The inspector quite rightly adjourned the enquiry for four weeks to allow the residents to inspect the 60 pages of new evidence presented by Babergh and this evening (Thursday 25th) there is a meeting of Hadleigh Town Council to review the situation. The meeting is open to the public.
This is all very well, but what were Babergh thinking of dumping over 60 pages of evidence on the enquiry on its first day. Did they think they could disrupt the decision process by denying the residents the chance to review the evidence? Did they think that such a manoeuvre would work in their favour?
No explanation has been made as to why this stratagem was adopted by Babergh. The quotation from Babergh’s Strategic Director (People) merely refers to their awareness “of the strength of local feeling for East House and the surrounding land.” This of course begs the question why did they use this tactic. Was it deliberate? Was it happenstance? Or is it an example of what they usually do –  blunder onwards? Is this Tesco all over again – blindly going forward when the evidence indicates that the well being of the town and the wishes of the people demand otherwise?

Hadleigh Town Council

My very Whiting Rgood friend Richard Whiting has been elected Mayor of Hadleigh for the next year. He is a very experienced Councillor and will bring an appropriate level of gravitas to the job. One of his tasks will be to represent the town at social functions. Judging by the experience of his predecessors he will be invited to over fifty such occasions and will thus become an expert on canapés and outside caterers!
Richard ran on a Lib-Dem ticket and I suspect that he will be the last Lib-Dem Mayor for a considerable time.
Hadleigh Town Council meets monthly and one of my functions is to give a report on my activities and matters affecting the town. As I am no longer a District Councillor I expect my reports to be shorter than heretofore and my report for May is attached. Please see HTC Report 150517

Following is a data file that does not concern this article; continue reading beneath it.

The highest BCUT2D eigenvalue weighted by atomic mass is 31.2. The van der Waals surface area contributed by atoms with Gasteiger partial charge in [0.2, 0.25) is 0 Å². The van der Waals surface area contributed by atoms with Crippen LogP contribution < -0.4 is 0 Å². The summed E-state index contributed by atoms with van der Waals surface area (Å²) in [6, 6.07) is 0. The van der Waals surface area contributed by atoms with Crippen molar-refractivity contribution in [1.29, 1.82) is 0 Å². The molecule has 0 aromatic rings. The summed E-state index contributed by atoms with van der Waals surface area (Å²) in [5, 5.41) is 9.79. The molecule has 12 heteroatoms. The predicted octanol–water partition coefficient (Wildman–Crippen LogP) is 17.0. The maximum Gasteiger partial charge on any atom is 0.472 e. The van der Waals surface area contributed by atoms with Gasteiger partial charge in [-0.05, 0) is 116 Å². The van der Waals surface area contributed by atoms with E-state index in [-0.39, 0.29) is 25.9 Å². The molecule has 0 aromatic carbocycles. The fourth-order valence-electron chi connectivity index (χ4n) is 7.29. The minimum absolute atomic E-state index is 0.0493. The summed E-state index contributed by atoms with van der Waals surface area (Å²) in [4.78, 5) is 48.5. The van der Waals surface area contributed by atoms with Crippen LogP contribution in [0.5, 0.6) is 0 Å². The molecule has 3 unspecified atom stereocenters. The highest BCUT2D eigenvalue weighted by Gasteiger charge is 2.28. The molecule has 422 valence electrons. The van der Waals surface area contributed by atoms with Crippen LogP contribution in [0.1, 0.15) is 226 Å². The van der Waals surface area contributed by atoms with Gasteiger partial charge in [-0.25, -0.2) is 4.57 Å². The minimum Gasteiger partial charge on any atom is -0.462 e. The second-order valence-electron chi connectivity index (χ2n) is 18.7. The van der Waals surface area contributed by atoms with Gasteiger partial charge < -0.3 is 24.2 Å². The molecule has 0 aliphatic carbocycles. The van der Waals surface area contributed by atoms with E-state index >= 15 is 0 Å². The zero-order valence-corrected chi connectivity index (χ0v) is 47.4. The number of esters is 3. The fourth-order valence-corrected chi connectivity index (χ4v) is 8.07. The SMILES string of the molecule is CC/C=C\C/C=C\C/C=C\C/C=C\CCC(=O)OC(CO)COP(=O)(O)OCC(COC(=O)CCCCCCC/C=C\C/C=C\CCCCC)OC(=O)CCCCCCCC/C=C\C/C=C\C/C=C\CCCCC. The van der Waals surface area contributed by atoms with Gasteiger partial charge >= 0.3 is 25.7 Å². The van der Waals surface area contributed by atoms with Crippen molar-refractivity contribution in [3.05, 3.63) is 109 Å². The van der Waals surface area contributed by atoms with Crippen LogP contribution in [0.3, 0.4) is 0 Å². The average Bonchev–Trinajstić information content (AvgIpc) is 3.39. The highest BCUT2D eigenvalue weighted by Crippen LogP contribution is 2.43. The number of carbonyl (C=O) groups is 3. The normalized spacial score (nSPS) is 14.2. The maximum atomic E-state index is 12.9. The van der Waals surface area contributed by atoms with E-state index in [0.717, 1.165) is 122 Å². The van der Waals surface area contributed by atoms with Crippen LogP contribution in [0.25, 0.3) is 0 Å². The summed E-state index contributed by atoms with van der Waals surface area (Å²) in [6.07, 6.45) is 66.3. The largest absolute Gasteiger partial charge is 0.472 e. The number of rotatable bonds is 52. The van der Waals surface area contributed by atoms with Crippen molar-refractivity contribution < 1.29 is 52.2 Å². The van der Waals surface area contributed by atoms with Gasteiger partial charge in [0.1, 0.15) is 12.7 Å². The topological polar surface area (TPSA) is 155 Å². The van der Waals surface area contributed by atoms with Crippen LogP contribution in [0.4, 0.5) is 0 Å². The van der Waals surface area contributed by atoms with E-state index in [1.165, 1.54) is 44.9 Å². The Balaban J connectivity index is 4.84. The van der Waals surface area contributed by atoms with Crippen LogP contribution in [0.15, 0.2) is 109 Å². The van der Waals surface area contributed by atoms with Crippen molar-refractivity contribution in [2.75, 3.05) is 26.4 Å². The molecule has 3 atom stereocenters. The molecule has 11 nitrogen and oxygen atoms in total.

Small Success – Threadneedle Street

I’m grateful to be able to report a small success and an election issue resolved.
Since early 2012 I have been working on upgrading a footpath in Threadneedle Street at the back of the Eight Bells public house. The footpath got missed in the planning process for the houses at the back of the pub. For the last few days the street has been closed off and this morning when I called, the path had been cleaned up and was ready for a proper coating of asphalt or whatever passes as a suitable covering.
What is important is that children and adults on their way to school will have a cleaner and safer path. The job is well under way and it shows what local politicians can do!

Threadneedle Street May 2013
Threadneedle Street May 2013
Threadneedle Street December 2014
Threadneedle Street December 2014

Brett River Children’s Centre

Brett River Children's CentreEarlier this month my neighbour Jane Basham catalogued the activities and services available at the Children’s Centre. The list is very impressive as follows:
Access To Suffolk Library Services;
Autism Suffolk Parent Group;
Birth And Beyond;
Breast Feeding Workshops;
Career Advice And Support Service;
Child Health Clinic And Sensory Babies;
Child Health Clinic;
From Floor To Four;
Inbetweenies;
Infant Massage;
Made Of Money;
Making & Creating;
Marking;
Mini Maulers;
Parentcraft;
Place To Raise Child Protection Concerns
Rise & Shine;
Sing & Sign;
Snap Drop In Service (Housing Related Support);
Swap Shop (For Clothes);
Targeted Family Support Practitioners,;
Targeted Financial Support;
Time For Me;
Time With My Dad;
Walkers & Talkers;
Weaning Group;
And then she tells us that “it all FREE”.
Except that it isn’t. It doesn’t fall like rain from the skies. It must be paid for and if we wish to continue the services then the taxpayer has to put their hands in their pockets. The County’s consultation is about reviewing the way we provide services to the people who need them in the most effective manner possible. It is also about ensuring that residents get the best value possible.
The more responses the County receives to its consultation, the better informed they will be.